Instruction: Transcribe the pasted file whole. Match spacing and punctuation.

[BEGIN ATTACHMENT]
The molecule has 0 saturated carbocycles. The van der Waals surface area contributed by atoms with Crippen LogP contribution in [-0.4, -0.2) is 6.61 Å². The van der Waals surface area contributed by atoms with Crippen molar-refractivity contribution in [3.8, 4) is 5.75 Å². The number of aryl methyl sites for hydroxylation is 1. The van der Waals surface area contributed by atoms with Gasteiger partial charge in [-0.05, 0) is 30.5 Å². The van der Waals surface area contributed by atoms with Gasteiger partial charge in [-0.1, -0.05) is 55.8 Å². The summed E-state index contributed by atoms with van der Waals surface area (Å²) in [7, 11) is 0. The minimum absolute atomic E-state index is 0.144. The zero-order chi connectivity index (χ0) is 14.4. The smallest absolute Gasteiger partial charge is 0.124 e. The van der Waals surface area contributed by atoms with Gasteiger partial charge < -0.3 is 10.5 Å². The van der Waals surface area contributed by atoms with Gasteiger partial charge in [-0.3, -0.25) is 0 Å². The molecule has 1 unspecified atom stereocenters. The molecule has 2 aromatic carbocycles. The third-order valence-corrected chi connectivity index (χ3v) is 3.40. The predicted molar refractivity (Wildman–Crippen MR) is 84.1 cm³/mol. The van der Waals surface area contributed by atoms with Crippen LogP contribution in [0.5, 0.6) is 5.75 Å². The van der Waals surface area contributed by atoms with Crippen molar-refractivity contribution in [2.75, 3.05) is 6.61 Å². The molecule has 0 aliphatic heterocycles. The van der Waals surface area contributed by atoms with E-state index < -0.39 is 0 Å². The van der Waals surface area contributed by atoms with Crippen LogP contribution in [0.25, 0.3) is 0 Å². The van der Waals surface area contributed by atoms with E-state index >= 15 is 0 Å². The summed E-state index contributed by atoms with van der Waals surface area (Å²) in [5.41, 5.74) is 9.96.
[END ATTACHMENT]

The molecule has 0 saturated carbocycles. The van der Waals surface area contributed by atoms with Crippen LogP contribution in [-0.4, -0.2) is 6.61 Å². The van der Waals surface area contributed by atoms with Crippen molar-refractivity contribution in [3.8, 4) is 5.75 Å². The number of aryl methyl sites for hydroxylation is 1. The van der Waals surface area contributed by atoms with Gasteiger partial charge in [-0.05, 0) is 30.5 Å². The van der Waals surface area contributed by atoms with Gasteiger partial charge in [-0.1, -0.05) is 55.8 Å². The summed E-state index contributed by atoms with van der Waals surface area (Å²) in [7, 11) is 0. The minimum absolute atomic E-state index is 0.144. The zero-order chi connectivity index (χ0) is 14.4. The smallest absolute Gasteiger partial charge is 0.124 e. The van der Waals surface area contributed by atoms with Gasteiger partial charge < -0.3 is 10.5 Å². The van der Waals surface area contributed by atoms with Gasteiger partial charge in [-0.3, -0.25) is 0 Å². The molecule has 1 unspecified atom stereocenters. The molecule has 2 aromatic carbocycles. The third-order valence-corrected chi connectivity index (χ3v) is 3.40. The predicted molar refractivity (Wildman–Crippen MR) is 84.1 cm³/mol. The van der Waals surface area contributed by atoms with Crippen LogP contribution in [0.5, 0.6) is 5.75 Å². The van der Waals surface area contributed by atoms with Crippen molar-refractivity contribution in [2.75, 3.05) is 6.61 Å². The molecule has 0 aliphatic heterocycles. The van der Waals surface area contributed by atoms with E-state index < -0.39 is 0 Å². The van der Waals surface area contributed by atoms with Crippen LogP contribution in [0.25, 0.3) is 0 Å². The van der Waals surface area contributed by atoms with E-state index >= 15 is 0 Å². The summed E-state index contributed by atoms with van der Waals surface area (Å²) in [5.41, 5.74) is 9.96.